We’re going to talk about how you can find balance, how you can have better communication with both clients and internally, how you can manage expectations, which is a big part of things that can lead to burn out, and then how you can provide the right level of service for your clients, as well as service to your employee base.

Lee Odden: Excellent, great introduction to that, Heather. I think it’s an internal conflict for creative work at scale in finding the right balance. 

You have to have balance. It’s essential to sustain both the quality of work at an agency and the quality of life for the people that are making the work.

Obviously, without it the work will suffer, and when work suffers, you have a domino effect. It affects all of the things in the agency, especially profitability and client retention and all those other things.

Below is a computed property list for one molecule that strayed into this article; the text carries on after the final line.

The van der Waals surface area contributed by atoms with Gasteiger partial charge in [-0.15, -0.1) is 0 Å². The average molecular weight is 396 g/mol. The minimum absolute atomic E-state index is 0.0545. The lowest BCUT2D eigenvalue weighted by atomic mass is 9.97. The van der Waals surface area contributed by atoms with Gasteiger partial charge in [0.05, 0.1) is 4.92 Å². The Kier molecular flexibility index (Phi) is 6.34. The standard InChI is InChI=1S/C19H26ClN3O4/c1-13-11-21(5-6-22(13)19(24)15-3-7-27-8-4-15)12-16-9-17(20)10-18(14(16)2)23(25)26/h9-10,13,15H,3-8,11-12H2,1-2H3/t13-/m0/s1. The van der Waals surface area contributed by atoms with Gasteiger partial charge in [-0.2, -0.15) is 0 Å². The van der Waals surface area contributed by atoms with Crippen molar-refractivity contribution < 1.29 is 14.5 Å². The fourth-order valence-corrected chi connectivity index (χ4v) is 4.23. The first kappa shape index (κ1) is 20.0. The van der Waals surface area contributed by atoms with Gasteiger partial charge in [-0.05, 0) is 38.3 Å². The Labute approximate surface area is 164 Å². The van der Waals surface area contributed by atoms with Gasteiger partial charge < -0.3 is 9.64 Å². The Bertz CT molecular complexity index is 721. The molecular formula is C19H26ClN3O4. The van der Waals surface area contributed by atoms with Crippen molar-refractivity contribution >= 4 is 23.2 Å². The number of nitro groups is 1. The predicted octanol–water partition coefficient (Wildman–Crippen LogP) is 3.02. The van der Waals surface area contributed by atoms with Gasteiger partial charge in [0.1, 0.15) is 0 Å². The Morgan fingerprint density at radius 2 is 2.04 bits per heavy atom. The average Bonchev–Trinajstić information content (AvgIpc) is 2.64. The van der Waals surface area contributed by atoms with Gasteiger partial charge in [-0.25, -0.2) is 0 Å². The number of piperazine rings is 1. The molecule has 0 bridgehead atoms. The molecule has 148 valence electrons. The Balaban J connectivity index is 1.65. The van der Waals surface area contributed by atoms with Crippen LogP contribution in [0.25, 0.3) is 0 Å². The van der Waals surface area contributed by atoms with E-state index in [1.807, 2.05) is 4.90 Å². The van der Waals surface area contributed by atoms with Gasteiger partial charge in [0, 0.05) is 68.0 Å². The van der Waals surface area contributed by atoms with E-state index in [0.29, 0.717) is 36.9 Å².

So we’re going to talk a little here about how we can bring more balance to our agency life.

First, you have to decide. Where are you going to put your time into solving this first? Are you going to put it into creativity? Are you going to put it into structure?

A good example that I’ve experienced myself is a production team member who wants a better process to help them create their best work, but there’s no time to create a better process because of the inefficiency of the current processes. Crazy, right?  It’s a circle of hell is what it is.

Heather Hurst:  Nice and frustrating.

Lee Odden:  One of my favorite people, of course, is John Stewart, and he has this great quote about the role of creativity and structure and process.

As he implies, structure and process can play a very important role with great, creative work.

Management has to understand that creatives can’t just be turned on and off like machines, and at the same time, left to their own devices, they’ll never get anything done.

So there’s a certain amount of structure that’s necessary to provide folks direction and an environment where there’s also enough creative freedom for them to produce great work on time.